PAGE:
Male escort Rye Bellamy is looking for a way out. Any way out. He’s getting older, and clients are getting more dangerous. If he doesn’t find something better, he knows he won’t survive.
He sees his chance in Marcus Townsend, a functionally blind Army veteran. Marcus, who refuses to accept his condition as immutable, has a shot at seeing a specialist who might be able to help him—but that doctor’s based on the other side of the country.
When Rye and Marcus meet, they realize they can help each other. Marcus can’t drive, but Rye can. Marcus knows what Rye is, but he likes him anyway. In fact, he more than likes him. Driving cross-country with a near stranger is a daunting task, but Rye’s biggest risk is falling for the gentle, stubborn-hearted soldier—and it might already be too late to stop that.
They plan to part ways when they reach their destination, but plans change as the affection between them grows. Now neither wants their journey to end, but continuing means finding a way to bridge the distance between who they were and who they'd like to become.
A male escort looking for a way out of town and a mostly blind man needing to get to a specialist eye doctor in Atlanta take a long road trip out of California in a beat-up pickup truck.
Marcus Townsend lost most of his eyesight during an IED explosion while deployed overseas with the Army. One honorable discharge and one metal plate in his head later, Marcus feels stuck, annoyed, and fighting new life. Frequent headaches are robbing him of what little sight he has left, and he resents anyone who tells him he cannot do what he used to be able to do.
Except, he actually can't. He needs to get himself to Atlanta, but flying is out of the question, because pressure changes make his headaches worse, and he obviously can't drive because he can barely discern light and dark.
While rebelling against his cousin's hovering, he finds himself in a bad part of town, about to get mugged.
Enter Rye Bellamy, escort but hating it, who prevents the mugging and takes Marcus home.
Except Marcus considers himself straight - he's never been attracted to a man, and while we don't find out much about his previous love life, the reader is left to assume that Marcus feeling attracted to Rye comes out of left field.
I wondered about the novel's assertion that Marcus is demi-sexual - which is alluded to fairly early on. It was my understanding (which may be wrong) that demi-sexuals need to have romantic or very friendly feelings for a person to feel sexually attracted, which, if that's the case, the revelation of Marcus' sexuality comes much too soon in this book, before he and Rye even had a chance to get comfortable with each other. Again, I may be wrong, but I questioned it here.
Either way, it didn't take away from my enjoyment of this novel, and I kept on reading as Marcus and Rye get closer, not only in mind but also in body, and read with rapt attention of their adventures on the road.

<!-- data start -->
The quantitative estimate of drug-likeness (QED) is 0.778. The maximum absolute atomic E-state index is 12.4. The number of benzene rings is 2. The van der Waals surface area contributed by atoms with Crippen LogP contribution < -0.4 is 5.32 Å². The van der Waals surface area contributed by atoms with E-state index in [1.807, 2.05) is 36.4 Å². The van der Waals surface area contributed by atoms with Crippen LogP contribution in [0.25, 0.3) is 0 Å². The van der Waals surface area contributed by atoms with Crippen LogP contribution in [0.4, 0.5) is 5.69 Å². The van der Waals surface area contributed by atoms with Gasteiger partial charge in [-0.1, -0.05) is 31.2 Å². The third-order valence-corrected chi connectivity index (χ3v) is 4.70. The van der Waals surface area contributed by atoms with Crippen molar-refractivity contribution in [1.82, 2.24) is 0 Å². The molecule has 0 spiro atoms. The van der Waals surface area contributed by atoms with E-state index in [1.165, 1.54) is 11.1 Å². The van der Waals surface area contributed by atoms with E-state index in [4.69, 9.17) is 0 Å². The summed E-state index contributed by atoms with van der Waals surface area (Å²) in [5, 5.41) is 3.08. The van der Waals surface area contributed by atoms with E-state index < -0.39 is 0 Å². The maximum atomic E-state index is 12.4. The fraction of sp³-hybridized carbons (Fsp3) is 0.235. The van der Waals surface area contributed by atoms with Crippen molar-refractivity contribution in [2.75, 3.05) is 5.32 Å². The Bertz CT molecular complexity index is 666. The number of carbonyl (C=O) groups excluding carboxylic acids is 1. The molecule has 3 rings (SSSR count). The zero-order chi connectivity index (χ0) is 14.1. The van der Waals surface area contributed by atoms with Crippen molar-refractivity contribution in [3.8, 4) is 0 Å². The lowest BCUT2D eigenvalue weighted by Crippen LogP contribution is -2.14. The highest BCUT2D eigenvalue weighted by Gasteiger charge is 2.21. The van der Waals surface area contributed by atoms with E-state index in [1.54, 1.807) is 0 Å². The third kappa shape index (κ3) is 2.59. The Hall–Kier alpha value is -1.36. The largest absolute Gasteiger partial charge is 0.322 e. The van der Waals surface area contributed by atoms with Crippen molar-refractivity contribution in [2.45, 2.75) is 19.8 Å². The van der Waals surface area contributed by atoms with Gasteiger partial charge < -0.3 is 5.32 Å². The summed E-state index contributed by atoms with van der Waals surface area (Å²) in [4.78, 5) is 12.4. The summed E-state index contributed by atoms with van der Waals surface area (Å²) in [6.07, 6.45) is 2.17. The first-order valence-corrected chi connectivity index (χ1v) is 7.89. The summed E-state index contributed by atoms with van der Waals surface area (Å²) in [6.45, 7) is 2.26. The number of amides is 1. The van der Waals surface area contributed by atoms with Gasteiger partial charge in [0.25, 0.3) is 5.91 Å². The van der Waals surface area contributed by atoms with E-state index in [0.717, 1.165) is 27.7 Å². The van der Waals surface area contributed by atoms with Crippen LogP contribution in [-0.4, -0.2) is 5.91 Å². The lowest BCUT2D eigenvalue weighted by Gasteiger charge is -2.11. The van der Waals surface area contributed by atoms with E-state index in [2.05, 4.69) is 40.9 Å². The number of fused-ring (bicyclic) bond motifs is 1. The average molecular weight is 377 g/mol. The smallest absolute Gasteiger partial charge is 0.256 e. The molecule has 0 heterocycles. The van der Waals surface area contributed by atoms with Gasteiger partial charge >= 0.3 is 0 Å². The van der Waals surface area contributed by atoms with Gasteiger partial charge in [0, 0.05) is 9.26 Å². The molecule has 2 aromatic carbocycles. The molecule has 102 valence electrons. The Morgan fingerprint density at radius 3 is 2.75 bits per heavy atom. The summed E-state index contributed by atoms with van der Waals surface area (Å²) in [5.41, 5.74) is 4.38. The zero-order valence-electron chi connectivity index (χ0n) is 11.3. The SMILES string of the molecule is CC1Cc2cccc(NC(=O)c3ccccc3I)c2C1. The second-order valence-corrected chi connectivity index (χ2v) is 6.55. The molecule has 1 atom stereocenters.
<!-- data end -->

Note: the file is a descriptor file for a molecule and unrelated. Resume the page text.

Marcus annoyed me on occasion, because he came off as unreasonable sometimes, but I did love Rye. He really "got" Marcus, and while it wasn't all smooth sailing, Rye didn't misstep much, and I got the feeling that his careful "handling" of Marcus enhanced their relationship. He simply did what was needed, without impeding Marcus' dignity, always careful to not make the other man feel useless or helpless.
As their attraction grows, so does their physical relationship, and Rye slowly introduces Marcus to the joys of male on male sexy times. While those scenes were explicit, I thought that they were also not too numerous in this book to take away from the actual message.
And that's about their journey. As they put miles upon miles behind them on their trip, both men also undertake a personal journey of growth. Marcus learns that he still has things to learn, and that he has to come to terms with his new limitations. And Rye learns that he's more than "just a whore", and that he has options beyond being an escort.
They help each other with their individual journeys - much like Rye doesn't belittle Marcus for his limitations, so neither does Marcus ever treat Rye as a paid companion, or berate his life choices. He's just Rye to Marcus - someone he trusts, someone who's kind and caring, and someone who knows when to step back and give him space to deal.
I even liked the ending, even though we don't get that HEA. Instead, the author leaves us with a strong HFN, one that is achieved only because both men, at the end of their cross-country journey, realize that they still have many roads to travel.
A journey well worth taking, especially considering this is a debut novel.
** I received a free copy of this book from its publisher. A positive review was not promised in return. **
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